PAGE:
Late payments have soared in the USMCA region as businesses are squeezed by the impact of COVID-19, reveals the latest research by leading trade credit insurer Atradius.
The annual Payment Practices Barometer by Atradius analyses the payment behaviours and sentiment of businesses in the United States, Mexico and Canada (USMCA). This year’s survey results reveal compromised cashflows and an increased reliance on bank finance, as businesses grapple with COVID-19 containment measures.
The report found late payments affect 43% of the total value of invoices issued in USMCA, up from 25% last year. Furthermore, the total value of invoices overdue past 90 days has doubled year on year to 13%, while 4% of the total value was written off as uncollectable, up from 3% a year ago.
The Atradius research barometer reveals 40% of USMCA businesses use invoice payment delays as a form of short-term financing, while delays in payments are also caused by customer liquidity shortages (cited by 36% of businesses) and disputed invoices (cited by 39%).
To counter late payments, nearly a third (30%) of businesses in USMCA report needing to increase the amount of time, resource and cost spent to chase overdue invoices while 28% acknowledge needing to delay settlement of invoices to their own suppliers as a result. A quarter of businesses admit needing to strengthen their own internal credit contol procedures, while more than half plan to improve the efficiency of their debt collection processes with the two most cited approaches including increased use of payment reminders and outsourcing debt collection to a specialist agency.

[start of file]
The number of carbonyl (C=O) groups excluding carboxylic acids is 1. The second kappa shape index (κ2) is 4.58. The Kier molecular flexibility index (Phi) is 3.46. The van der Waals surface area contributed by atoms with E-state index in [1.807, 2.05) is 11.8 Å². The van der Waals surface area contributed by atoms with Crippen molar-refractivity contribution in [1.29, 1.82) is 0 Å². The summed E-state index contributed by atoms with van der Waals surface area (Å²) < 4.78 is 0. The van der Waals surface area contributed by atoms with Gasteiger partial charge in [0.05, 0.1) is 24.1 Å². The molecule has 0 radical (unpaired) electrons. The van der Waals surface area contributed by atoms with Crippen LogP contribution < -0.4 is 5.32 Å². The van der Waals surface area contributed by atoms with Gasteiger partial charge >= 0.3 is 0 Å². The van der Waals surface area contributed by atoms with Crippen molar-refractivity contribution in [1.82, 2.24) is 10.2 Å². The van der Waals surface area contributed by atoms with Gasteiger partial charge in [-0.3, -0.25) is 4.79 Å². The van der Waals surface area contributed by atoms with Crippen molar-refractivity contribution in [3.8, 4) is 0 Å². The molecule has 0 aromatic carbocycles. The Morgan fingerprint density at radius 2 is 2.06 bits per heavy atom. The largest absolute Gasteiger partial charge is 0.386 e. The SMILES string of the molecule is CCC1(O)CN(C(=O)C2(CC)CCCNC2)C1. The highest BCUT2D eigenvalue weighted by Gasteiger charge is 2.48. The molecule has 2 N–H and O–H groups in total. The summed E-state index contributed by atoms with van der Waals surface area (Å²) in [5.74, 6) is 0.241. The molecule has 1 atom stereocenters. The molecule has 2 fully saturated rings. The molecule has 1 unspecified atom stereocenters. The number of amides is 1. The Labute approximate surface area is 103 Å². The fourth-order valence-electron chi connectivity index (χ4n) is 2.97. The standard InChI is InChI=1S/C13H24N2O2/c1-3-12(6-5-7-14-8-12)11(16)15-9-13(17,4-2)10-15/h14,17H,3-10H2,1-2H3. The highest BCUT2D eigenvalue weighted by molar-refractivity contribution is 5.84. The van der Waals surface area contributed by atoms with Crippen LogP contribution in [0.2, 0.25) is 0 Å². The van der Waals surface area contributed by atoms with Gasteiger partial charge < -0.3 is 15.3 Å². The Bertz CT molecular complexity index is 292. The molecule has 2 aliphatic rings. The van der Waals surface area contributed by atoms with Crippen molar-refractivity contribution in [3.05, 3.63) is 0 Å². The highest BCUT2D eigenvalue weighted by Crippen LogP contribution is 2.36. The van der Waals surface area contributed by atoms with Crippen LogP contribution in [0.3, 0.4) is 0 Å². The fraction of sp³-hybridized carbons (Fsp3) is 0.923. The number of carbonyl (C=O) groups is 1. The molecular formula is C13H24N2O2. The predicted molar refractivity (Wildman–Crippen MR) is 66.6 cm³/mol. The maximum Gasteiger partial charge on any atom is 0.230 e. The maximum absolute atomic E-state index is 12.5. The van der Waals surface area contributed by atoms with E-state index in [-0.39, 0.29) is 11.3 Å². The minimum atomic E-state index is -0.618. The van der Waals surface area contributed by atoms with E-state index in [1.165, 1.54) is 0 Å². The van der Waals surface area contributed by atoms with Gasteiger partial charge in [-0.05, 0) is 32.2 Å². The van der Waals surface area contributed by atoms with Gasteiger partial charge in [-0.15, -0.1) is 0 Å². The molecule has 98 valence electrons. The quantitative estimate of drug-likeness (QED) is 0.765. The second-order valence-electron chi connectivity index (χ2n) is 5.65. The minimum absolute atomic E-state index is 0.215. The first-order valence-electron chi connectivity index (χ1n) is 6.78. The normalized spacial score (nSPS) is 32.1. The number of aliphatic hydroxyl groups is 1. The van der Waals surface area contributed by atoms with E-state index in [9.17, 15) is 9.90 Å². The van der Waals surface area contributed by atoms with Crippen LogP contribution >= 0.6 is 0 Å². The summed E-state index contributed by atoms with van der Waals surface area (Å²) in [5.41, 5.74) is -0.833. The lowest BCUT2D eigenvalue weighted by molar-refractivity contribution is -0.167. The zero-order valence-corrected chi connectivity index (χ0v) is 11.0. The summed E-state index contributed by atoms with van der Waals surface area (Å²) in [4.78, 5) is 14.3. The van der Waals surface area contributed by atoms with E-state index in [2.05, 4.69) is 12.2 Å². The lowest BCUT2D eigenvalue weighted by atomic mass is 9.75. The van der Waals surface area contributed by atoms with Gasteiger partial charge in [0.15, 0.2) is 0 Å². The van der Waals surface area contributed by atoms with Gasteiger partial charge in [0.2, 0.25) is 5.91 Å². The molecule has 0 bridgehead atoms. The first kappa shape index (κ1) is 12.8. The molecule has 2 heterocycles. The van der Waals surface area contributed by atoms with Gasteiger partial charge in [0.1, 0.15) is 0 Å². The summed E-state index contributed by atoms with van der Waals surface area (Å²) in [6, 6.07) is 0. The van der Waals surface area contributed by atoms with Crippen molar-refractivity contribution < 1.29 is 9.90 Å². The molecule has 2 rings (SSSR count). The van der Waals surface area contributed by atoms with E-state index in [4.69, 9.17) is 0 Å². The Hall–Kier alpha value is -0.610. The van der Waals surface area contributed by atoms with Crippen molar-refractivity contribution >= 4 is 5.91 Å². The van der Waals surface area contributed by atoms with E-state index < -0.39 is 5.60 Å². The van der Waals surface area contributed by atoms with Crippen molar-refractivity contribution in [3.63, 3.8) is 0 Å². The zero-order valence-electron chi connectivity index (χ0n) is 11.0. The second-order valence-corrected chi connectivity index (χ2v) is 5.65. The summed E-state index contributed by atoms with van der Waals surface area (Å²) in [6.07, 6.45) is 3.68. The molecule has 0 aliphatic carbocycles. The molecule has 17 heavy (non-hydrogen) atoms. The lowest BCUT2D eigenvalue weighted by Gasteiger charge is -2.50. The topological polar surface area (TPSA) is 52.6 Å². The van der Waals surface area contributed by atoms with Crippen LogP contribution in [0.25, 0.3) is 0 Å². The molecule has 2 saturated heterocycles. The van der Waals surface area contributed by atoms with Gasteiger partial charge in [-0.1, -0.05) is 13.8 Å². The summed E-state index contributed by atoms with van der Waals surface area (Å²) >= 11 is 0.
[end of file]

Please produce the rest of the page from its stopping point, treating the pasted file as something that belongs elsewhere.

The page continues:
Despite the current recession in the USMA markets, businesses remain generally optimistic with more than half (52%) anticipating an improvement in payment practices in the coming months, compared to a third (32%) who predict a deterioration. This optimism is grounded in the belief that banks will continue to provide credit and will cushion the effects of poor cashflow.
James Burgess, Head of UK Commercial for Atradius commented: “Research into business behaviour and sentiment gives an excellent insight into a region’s economic resilience. The 2020 Atradius Payment Practices Barometer for the USA, Mexico and Canada is a particularly revealing story of two halves. On one hand is the dramatic increase in overdue payments and the undeniable indications that the region has entered recession. Whilst conversely, respondents convey optimism for a brighter future despite the gloomy figures to date. Of course, the reality hangs on the development of the COVID-19 crisis and the effectiveness of the region in reversing its negative effects.
“What is clear is the pressure USMCA businesses are feeling which is reflected by widespread deteriorating B2B customer credit risk. Invoice payment defaults are up significantly compared to last year as is the number of businesses awaiting payment subsequently delaying payment to their suppliers. In a climate rocked by late payments and sustained economic uncertainty, businesses must act cautiously when it comes to maintaining successful trade relationships; assiduosly monitoring the risks of the wider economy and payment behaviours of individual customers, adopting a comprehensive and robust risk management strategy and seeking the right business support to protect against the very real risk of non-payment.”